The calmer time of year lasts for 4.7 months, from September 3 to January 26. The calmest month of the year in Bangkok is October, with an average hourly wind speed of 5.3 miles per hour.
The predominant average hourly wind direction in Bangkok varies throughout the year.
The wind is most often from the south for 4.8 months, from January 22 to June 15 and for 1.4 weeks, from October 1 to October 11, with a peak percentage of 83% on March 27. The wind is most often from the west for 3.5 months, from June 15 to October 1, with a peak percentage of 66% on August 19. The wind is most often from the north for 1.9 months, from October 19 to December 16, with a peak percentage of 48% on November 30.
Bangkok is located near a large body of water (e.g., ocean, sea, or large lake). This section reports on the wide-area average surface temperature of that water.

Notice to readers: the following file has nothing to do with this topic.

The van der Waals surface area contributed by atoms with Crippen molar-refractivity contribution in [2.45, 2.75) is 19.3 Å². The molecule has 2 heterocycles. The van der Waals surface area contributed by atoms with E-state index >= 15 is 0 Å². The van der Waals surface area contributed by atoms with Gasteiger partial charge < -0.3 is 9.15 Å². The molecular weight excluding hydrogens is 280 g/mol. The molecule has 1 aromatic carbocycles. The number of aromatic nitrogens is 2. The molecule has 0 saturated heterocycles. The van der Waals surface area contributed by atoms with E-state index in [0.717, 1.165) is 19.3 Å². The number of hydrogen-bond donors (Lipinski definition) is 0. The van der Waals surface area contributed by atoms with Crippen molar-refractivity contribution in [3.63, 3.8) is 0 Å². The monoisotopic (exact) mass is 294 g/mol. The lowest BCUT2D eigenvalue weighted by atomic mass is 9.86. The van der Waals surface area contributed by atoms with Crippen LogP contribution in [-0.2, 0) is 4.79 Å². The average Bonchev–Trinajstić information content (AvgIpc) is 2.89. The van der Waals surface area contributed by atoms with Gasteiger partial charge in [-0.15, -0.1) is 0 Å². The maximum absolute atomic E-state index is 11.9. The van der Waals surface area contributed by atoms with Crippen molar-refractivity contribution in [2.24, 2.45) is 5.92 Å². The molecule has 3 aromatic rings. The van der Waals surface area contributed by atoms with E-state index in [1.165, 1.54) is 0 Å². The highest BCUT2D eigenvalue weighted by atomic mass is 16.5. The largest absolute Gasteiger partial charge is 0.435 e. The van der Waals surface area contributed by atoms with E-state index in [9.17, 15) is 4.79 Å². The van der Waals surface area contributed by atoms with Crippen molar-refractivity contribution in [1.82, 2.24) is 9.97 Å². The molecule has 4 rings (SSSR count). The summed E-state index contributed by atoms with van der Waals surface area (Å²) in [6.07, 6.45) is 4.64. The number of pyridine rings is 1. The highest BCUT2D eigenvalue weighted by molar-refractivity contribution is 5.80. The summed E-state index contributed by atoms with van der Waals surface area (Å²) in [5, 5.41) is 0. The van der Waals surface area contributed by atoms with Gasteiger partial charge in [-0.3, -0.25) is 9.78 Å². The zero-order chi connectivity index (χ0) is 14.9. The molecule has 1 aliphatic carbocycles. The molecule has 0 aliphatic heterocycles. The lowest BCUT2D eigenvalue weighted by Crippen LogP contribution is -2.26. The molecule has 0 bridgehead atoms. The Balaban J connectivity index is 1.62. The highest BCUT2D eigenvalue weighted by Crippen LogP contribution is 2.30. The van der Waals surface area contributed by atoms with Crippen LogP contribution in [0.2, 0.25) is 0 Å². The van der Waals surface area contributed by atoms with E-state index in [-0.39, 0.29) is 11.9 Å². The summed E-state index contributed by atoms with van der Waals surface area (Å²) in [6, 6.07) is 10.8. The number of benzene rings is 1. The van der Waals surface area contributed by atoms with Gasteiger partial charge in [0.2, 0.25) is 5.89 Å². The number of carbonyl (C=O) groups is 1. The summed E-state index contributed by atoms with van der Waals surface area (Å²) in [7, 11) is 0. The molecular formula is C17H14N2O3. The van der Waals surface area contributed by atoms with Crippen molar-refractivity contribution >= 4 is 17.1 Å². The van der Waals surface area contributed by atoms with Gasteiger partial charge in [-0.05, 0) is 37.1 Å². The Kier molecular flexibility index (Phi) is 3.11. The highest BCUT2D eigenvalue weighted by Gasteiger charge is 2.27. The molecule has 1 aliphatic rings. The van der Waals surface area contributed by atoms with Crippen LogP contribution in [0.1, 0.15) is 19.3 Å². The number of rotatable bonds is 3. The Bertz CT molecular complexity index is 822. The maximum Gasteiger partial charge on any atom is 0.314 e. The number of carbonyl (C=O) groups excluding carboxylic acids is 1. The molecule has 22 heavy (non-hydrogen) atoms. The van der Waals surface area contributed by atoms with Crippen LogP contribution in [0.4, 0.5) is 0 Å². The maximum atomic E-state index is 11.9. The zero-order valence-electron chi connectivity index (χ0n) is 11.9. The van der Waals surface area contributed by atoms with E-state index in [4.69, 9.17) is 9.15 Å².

The average water temperature experiences some seasonal variation over the course of the year.
The time of year with warmer water lasts for 2.6 months, from April 10 to June 27, with an average temperature above 86°F. The month of the year in Bangkok with the warmest water is May, with an average temperature of 87°F.
The time of year with cooler water lasts for 2.0 months, from December 10 to February 10, with an average temperature below 82°F. The month of the year in Bangkok with the coolest water is January, with an average temperature of 81°F.
Best Time of Year to Visit
To characterize how pleasant the weather is in Bangkok throughout the year, we compute two travel scores.